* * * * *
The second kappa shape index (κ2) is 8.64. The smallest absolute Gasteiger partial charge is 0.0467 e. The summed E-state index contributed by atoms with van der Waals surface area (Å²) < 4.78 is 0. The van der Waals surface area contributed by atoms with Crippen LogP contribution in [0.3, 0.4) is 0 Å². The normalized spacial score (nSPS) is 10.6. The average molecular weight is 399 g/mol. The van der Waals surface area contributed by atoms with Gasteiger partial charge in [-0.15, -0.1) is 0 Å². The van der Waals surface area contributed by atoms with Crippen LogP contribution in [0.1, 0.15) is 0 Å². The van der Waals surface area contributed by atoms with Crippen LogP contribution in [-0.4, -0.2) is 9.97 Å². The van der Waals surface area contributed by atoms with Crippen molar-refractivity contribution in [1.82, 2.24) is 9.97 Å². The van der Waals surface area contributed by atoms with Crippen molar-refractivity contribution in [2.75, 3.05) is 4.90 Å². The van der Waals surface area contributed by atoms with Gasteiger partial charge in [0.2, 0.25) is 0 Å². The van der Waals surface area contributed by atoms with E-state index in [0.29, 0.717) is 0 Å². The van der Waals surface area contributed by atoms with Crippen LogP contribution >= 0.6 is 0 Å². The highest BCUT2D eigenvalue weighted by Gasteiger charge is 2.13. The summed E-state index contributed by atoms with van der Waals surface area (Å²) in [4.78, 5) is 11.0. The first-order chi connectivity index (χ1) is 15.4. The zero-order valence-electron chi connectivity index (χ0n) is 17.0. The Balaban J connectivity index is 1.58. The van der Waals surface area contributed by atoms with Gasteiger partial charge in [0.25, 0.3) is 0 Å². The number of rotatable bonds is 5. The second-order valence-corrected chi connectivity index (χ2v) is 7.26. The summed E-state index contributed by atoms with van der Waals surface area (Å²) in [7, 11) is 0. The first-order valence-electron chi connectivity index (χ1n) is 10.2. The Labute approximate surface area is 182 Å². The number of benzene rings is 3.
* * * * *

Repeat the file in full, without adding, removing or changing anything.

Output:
The second kappa shape index (κ2) is 8.64. The smallest absolute Gasteiger partial charge is 0.0467 e. The summed E-state index contributed by atoms with van der Waals surface area (Å²) < 4.78 is 0. The van der Waals surface area contributed by atoms with Crippen LogP contribution in [0.3, 0.4) is 0 Å². The normalized spacial score (nSPS) is 10.6. The average molecular weight is 399 g/mol. The van der Waals surface area contributed by atoms with Gasteiger partial charge in [-0.15, -0.1) is 0 Å². The van der Waals surface area contributed by atoms with Crippen LogP contribution in [0.1, 0.15) is 0 Å². The van der Waals surface area contributed by atoms with Crippen LogP contribution in [-0.4, -0.2) is 9.97 Å². The van der Waals surface area contributed by atoms with Crippen molar-refractivity contribution in [1.82, 2.24) is 9.97 Å². The van der Waals surface area contributed by atoms with Crippen molar-refractivity contribution in [2.75, 3.05) is 4.90 Å². The van der Waals surface area contributed by atoms with Gasteiger partial charge in [0.2, 0.25) is 0 Å². The van der Waals surface area contributed by atoms with E-state index in [0.29, 0.717) is 0 Å². The van der Waals surface area contributed by atoms with Crippen LogP contribution >= 0.6 is 0 Å². The highest BCUT2D eigenvalue weighted by Gasteiger charge is 2.13. The summed E-state index contributed by atoms with van der Waals surface area (Å²) in [4.78, 5) is 11.0. The first-order chi connectivity index (χ1) is 15.4. The zero-order valence-electron chi connectivity index (χ0n) is 17.0. The Balaban J connectivity index is 1.58. The van der Waals surface area contributed by atoms with Gasteiger partial charge in [0.25, 0.3) is 0 Å². The number of rotatable bonds is 5. The second-order valence-corrected chi connectivity index (χ2v) is 7.26. The summed E-state index contributed by atoms with van der Waals surface area (Å²) in [7, 11) is 0. The first-order valence-electron chi connectivity index (χ1n) is 10.2. The Labute approximate surface area is 182 Å². The number of benzene rings is 3.